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"And neither of those appears to be happening, so you've basically got a situation where the thing that appears to be hurting them the most is going to drag on and, at this stage, not have the result that would benefit them the most.

"It's pretty unthinkable to consider a general election being called and Conservative candidates across Scotland being put in front of the media, or in front of constituents at meetings and asking people to vote for a Prime Minister who they don't have any confidence in – or some of them do, some of them don't.

"And we know that voters don't like divided parties. I know it's a cliche, but it's based on polling evidence.

"If you're seen as being divided on something as fundamental as who the guy at the top should be, then my suspicion would be that you've not got a hugely positive story to tell in terms of asking people to give you their vote."

Mr Diffley said Labour and the Liberal Democrats could stand to benefit from voters moving away from the Scottish Tories.

He said voting in Scotland was divided along constitutional lines, adding: "So the beneficiaries of all this, of course, are going to be Labour.

"You won't find many, if any, Tory supporters drifting off towards the SNP, but you will find them drifting off towards both Labour and the Lib Dems, I suspect.

"We've already got some actual evidence of that in the local council elections, but I suspect if there were a general election now, or indeed a Holyrood election, then I suspect you would see more and more of that.

"That's what the polling would suggest."

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Sir John said the debate around whether the Scottish Tory party should "go for a more quasi-autonomous position" could be revived in the aftermath of the confidence vote.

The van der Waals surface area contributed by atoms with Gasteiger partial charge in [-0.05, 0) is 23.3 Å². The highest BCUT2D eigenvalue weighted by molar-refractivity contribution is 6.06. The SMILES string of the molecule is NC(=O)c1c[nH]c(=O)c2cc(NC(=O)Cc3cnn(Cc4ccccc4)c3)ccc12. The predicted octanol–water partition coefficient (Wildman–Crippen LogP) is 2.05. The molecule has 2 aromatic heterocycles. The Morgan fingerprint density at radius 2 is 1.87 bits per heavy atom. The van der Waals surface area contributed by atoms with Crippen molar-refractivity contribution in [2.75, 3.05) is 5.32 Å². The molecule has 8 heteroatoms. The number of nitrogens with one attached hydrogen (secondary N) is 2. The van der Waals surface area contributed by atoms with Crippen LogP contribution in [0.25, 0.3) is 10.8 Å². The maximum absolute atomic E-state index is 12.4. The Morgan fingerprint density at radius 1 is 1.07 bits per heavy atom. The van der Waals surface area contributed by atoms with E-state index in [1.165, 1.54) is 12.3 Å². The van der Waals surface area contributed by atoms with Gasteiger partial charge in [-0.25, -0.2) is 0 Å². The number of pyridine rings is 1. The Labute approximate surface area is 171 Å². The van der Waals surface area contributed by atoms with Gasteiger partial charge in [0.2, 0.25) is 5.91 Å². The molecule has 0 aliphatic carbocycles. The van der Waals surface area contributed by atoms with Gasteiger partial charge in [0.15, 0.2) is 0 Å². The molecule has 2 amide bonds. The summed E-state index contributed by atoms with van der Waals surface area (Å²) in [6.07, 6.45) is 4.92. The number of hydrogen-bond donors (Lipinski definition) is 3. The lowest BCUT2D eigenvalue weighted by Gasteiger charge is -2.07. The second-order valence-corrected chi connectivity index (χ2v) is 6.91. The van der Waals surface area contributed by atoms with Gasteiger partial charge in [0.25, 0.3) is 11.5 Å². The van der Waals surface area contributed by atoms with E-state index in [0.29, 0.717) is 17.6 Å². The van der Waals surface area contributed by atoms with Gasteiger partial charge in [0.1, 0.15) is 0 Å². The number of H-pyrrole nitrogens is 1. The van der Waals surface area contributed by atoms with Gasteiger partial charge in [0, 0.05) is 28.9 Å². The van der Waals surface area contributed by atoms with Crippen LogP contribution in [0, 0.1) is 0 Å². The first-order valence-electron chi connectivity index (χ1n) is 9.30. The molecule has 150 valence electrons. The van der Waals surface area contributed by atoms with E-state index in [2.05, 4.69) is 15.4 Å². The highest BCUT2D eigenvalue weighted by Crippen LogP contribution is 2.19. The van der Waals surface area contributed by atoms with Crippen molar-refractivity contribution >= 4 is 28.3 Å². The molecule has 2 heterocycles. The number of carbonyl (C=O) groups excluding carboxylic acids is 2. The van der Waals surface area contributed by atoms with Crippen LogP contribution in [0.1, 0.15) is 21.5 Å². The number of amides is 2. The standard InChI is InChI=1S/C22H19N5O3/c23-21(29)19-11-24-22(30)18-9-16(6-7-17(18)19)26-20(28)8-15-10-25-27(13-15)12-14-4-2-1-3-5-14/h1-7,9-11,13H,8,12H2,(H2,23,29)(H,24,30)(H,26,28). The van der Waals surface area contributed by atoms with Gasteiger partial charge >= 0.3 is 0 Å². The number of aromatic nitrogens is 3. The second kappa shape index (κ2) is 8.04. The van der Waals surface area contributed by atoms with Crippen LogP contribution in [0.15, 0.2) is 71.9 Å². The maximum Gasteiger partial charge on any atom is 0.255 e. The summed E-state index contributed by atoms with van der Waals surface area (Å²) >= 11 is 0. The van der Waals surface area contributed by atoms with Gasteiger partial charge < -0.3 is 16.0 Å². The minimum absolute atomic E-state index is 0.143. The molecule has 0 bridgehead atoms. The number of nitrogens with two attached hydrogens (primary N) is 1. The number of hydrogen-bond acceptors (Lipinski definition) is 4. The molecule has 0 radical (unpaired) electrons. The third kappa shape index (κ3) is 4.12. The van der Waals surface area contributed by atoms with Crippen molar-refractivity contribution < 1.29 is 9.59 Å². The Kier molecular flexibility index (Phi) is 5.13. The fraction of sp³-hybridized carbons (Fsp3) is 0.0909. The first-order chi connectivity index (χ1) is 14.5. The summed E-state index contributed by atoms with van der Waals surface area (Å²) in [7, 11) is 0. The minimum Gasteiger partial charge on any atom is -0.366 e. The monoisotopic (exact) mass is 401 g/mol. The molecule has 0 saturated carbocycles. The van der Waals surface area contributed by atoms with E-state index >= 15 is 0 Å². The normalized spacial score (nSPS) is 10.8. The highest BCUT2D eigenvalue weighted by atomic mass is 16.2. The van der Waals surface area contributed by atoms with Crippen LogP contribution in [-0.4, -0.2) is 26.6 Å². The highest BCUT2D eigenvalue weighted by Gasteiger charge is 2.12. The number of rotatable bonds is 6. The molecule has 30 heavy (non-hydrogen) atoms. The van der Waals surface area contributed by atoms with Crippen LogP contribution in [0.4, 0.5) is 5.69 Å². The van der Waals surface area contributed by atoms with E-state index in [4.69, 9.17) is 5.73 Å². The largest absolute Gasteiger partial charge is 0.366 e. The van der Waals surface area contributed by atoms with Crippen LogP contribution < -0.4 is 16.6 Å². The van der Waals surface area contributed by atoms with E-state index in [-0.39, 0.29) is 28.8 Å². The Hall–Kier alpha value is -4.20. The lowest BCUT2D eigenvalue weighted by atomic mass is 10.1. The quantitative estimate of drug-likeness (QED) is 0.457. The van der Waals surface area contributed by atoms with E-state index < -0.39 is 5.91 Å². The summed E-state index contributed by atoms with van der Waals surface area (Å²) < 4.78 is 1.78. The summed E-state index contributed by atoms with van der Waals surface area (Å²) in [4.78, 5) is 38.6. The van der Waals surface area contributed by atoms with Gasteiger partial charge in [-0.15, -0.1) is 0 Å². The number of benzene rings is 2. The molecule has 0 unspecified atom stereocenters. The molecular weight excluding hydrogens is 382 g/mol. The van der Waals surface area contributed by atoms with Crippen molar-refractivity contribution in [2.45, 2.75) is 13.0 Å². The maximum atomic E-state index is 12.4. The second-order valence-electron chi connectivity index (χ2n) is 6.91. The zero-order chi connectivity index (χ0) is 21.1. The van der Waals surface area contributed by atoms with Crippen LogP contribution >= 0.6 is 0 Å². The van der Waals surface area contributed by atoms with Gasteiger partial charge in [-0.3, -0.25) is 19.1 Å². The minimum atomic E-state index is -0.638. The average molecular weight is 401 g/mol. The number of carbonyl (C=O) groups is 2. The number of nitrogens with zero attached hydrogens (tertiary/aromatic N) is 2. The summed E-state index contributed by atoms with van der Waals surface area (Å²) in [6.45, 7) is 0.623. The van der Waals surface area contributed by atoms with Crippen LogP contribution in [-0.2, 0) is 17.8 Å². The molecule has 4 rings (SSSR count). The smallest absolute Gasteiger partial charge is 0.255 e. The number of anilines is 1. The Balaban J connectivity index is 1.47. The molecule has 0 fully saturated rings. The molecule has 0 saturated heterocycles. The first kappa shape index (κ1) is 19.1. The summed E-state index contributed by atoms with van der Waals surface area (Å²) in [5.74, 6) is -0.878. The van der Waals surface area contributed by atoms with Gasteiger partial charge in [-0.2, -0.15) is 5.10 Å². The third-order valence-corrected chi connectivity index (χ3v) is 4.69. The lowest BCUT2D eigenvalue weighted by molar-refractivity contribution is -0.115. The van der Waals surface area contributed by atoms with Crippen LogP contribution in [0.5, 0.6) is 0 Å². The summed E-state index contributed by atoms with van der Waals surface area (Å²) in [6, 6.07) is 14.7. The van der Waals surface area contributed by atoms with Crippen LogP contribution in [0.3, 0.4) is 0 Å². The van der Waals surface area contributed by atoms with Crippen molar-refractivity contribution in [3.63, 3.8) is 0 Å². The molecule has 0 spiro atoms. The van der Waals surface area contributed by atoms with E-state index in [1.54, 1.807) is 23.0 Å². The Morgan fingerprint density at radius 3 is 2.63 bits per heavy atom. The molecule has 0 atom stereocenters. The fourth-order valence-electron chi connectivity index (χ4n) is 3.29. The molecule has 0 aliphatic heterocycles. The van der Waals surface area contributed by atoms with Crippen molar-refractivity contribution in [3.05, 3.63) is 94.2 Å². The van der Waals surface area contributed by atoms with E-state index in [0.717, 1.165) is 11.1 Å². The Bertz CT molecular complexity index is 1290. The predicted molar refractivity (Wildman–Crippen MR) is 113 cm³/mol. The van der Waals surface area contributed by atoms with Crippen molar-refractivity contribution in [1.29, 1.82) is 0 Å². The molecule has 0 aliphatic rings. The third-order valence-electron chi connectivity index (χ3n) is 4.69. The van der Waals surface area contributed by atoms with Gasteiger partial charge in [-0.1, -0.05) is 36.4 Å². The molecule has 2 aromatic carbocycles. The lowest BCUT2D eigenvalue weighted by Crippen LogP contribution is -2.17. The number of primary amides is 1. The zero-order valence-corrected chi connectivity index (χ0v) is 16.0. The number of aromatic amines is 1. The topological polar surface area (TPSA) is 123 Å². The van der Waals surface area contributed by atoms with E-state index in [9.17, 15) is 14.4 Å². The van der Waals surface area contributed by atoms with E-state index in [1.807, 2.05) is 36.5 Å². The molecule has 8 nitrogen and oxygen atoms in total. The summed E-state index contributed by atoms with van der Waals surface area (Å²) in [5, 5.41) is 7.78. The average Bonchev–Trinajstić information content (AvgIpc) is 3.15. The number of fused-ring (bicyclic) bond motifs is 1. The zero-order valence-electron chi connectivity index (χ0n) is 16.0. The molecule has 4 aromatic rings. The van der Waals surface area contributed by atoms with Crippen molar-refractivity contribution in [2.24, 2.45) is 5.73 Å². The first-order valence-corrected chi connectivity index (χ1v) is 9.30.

Former party figures such as ex-MSP Adam Tomkins have vocally backed a split from the UK party.

Sir John said: "I guess the good news for Douglas is that there isn't another election until probably the next UK general election, by which stage the issue should have resolved itself one way or the other."

One MSP said there was anger and frustration within the party “that there wasn’t a majority of MPs who were prepared to recognise the damage that was being done to the party – not just in Scotland, but across the whole UK – by maintaining in office a Prime Minister who is deeply unpopular and whose conduct has, in the eyes of a large section of the population, fallen below the standards that people would expect”.

They said: “I think, given the outcome of the ballot, the clock is ticking down on Boris Johnson’s premiership. But it is frustrating that there weren’t more MPs prepared to step up and say, at this stage, time is up – because it certainly would have made our lives a lot easier if they had.”

Ross Thomson, a former Tory MP and Scottish campaign manager for Mr Johnson, said the Prime Minister “needs to start building bridges” in Scotland.

Mr Johnson’s authority faces further blows with tricky by-elections on June 23 in Wakefield, West Yorkshire, and Tiverton and Honiton in Devon.

The SNP called on Tory MSPs to hold a vote of no confidence in Mr Ross’s leadership, accusing him of lacking credibility.